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Cardi B Offers To Pay Funeral Costs For People Who Died In Bronx Fire

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Rapper Cardi B has offered to pay the funeral costs for all 17 people who died from smoke inhalation in a high-rise apartment building fire in The Bronx.

The Bronx native has pledged to support funeral expenses, including repatriation for several victims to be buried in the Gambia, through a relief fund established by the New York City mayor’s office.

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“I’m extremely proud to be from the Bronx and I have lots of family and friends who live and work there still. So, when I heard about the fire and all of the victims, I knew I needed to do something to help,” Cardi B said in a statement on 19 January.

“I cannot begin to imagine the pain and anguish that the families of the victims are experiencing, but I hope that not having to worry about the costs associated with burying their loved ones will help as they move forward and heal,” she said. “I send my prayers and condolences to everyone affected by this horrific tragedy.”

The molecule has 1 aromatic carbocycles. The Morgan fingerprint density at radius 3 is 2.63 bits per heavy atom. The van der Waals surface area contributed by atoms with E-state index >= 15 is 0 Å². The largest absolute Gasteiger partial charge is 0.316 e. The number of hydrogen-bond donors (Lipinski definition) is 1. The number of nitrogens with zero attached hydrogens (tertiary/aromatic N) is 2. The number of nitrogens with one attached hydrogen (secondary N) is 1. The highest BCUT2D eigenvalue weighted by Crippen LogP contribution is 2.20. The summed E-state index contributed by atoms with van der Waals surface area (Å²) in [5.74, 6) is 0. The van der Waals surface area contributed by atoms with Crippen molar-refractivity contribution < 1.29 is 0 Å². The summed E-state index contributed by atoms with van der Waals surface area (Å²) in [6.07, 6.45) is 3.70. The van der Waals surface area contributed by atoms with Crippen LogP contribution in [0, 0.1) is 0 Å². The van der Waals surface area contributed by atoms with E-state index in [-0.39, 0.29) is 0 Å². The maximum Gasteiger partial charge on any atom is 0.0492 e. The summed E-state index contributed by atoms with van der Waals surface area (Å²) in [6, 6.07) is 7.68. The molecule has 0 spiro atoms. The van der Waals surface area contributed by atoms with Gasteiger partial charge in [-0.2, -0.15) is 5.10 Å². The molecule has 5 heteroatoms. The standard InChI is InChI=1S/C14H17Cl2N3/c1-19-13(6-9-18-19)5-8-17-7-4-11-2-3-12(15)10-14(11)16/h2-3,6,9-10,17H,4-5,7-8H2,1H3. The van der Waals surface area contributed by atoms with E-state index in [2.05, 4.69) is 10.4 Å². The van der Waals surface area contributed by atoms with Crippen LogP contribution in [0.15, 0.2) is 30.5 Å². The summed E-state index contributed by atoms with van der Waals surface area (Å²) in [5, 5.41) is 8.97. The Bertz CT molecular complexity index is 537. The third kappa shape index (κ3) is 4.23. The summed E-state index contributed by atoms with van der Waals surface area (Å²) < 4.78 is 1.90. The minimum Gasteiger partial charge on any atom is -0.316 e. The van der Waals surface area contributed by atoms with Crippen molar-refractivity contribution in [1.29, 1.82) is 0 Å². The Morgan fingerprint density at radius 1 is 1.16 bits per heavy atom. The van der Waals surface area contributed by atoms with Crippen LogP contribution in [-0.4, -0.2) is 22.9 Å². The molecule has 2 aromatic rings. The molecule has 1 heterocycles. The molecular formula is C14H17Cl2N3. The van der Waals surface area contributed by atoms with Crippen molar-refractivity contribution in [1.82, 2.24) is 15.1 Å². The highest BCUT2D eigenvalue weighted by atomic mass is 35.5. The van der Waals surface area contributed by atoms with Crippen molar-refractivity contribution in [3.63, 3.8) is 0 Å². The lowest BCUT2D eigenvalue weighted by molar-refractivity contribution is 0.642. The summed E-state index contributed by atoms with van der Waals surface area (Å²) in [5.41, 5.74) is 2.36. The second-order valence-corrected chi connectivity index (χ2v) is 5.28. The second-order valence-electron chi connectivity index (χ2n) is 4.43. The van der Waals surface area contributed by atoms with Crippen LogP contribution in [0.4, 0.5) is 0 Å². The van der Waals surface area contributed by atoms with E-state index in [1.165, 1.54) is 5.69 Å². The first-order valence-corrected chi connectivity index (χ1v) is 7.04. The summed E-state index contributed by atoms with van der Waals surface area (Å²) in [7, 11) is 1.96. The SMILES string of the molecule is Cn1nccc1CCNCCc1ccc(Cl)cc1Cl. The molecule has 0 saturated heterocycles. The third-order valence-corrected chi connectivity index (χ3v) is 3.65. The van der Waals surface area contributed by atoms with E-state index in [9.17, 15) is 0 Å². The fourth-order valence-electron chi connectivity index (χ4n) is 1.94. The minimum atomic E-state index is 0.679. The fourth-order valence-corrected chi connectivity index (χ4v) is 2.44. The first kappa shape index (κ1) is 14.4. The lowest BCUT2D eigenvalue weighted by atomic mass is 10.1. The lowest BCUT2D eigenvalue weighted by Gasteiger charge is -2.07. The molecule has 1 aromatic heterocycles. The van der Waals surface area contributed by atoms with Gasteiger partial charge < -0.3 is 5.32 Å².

The Bronx Fire Relief Fund has raised more than $2.5m in the wake of the fire, according to Mayor Eric Adams.

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“We are grateful for Cardi B, a real superstar on and off the mic, for granting some critical financial relief to families of the victims,” the mayor said in a statement. “The city will be forever thankful to her and also to the grassroots donors and corporate partners who have been able to offer immediate support for our neighbors in need, to reestablish themselves during this difficult time.”

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On 9 January, smoke from a fire that started with a malfunctioning portable electric heater killed 17 people, including eight children, in a 19-story apartment building in the New York City borough.

Deadly smoke quickly poured from a two-story apartment through a broken door into the building’s internal stairwell, where smoke was able to spread.

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The fire – which impacted a community of predominantly lower-income residents, African immigrants, and residents relying on Section 8 vouchers, a government programme to help subsidise the costs of housing – also displaced dozens of people.

It was the city’s most lethal fire since 1990, when 87 people died in an arson attack on a nightclub in the same borough.

Funds from the Mayor’s Fund to Advance New York City will support impacted households with $2,20 in immediate financial relief.

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Photo Credit: Getty 

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